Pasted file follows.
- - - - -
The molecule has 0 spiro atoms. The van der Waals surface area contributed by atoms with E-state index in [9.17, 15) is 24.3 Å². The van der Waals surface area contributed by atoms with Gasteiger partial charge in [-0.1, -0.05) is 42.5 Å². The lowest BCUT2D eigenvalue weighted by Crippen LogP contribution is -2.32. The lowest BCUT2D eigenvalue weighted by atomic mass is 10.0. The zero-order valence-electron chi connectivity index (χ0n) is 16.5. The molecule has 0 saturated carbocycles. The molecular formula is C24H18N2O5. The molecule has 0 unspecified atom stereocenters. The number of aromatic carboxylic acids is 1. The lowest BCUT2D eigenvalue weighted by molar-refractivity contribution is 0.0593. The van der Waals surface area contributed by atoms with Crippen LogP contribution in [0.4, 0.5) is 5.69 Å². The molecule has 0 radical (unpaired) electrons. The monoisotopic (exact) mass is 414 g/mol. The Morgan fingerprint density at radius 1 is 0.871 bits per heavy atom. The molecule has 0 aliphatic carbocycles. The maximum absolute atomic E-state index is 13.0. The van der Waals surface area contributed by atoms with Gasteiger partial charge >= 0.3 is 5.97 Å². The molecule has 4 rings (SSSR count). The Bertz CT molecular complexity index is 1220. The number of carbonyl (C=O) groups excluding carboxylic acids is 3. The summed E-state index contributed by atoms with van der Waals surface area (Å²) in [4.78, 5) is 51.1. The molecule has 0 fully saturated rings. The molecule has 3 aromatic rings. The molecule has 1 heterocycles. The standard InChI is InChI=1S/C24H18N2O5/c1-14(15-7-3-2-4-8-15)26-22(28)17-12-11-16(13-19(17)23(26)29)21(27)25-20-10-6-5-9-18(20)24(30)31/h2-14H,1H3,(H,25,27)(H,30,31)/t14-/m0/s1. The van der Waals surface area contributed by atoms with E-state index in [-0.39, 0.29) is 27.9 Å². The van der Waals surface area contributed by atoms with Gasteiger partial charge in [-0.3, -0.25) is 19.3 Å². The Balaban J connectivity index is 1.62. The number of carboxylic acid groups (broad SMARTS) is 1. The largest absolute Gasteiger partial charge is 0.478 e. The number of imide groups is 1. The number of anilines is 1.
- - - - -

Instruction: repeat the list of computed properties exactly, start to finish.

The molecule has 0 spiro atoms. The van der Waals surface area contributed by atoms with E-state index in [9.17, 15) is 24.3 Å². The van der Waals surface area contributed by atoms with Gasteiger partial charge in [-0.1, -0.05) is 42.5 Å². The lowest BCUT2D eigenvalue weighted by Crippen LogP contribution is -2.32. The lowest BCUT2D eigenvalue weighted by atomic mass is 10.0. The zero-order valence-electron chi connectivity index (χ0n) is 16.5. The molecule has 0 saturated carbocycles. The molecular formula is C24H18N2O5. The molecule has 0 unspecified atom stereocenters. The number of aromatic carboxylic acids is 1. The lowest BCUT2D eigenvalue weighted by molar-refractivity contribution is 0.0593. The van der Waals surface area contributed by atoms with Crippen LogP contribution in [0.4, 0.5) is 5.69 Å². The molecule has 0 radical (unpaired) electrons. The monoisotopic (exact) mass is 414 g/mol. The Morgan fingerprint density at radius 1 is 0.871 bits per heavy atom. The molecule has 0 aliphatic carbocycles. The maximum absolute atomic E-state index is 13.0. The van der Waals surface area contributed by atoms with Gasteiger partial charge >= 0.3 is 5.97 Å². The molecule has 4 rings (SSSR count). The Bertz CT molecular complexity index is 1220. The number of carbonyl (C=O) groups excluding carboxylic acids is 3. The summed E-state index contributed by atoms with van der Waals surface area (Å²) in [4.78, 5) is 51.1. The molecule has 0 fully saturated rings. The molecule has 3 aromatic rings. The molecule has 1 heterocycles. The standard InChI is InChI=1S/C24H18N2O5/c1-14(15-7-3-2-4-8-15)26-22(28)17-12-11-16(13-19(17)23(26)29)21(27)25-20-10-6-5-9-18(20)24(30)31/h2-14H,1H3,(H,25,27)(H,30,31)/t14-/m0/s1. The van der Waals surface area contributed by atoms with E-state index in [-0.39, 0.29) is 27.9 Å². The van der Waals surface area contributed by atoms with Gasteiger partial charge in [-0.3, -0.25) is 19.3 Å². The Balaban J connectivity index is 1.62. The number of carboxylic acid groups (broad SMARTS) is 1. The largest absolute Gasteiger partial charge is 0.478 e. The number of imide groups is 1. The number of anilines is 1.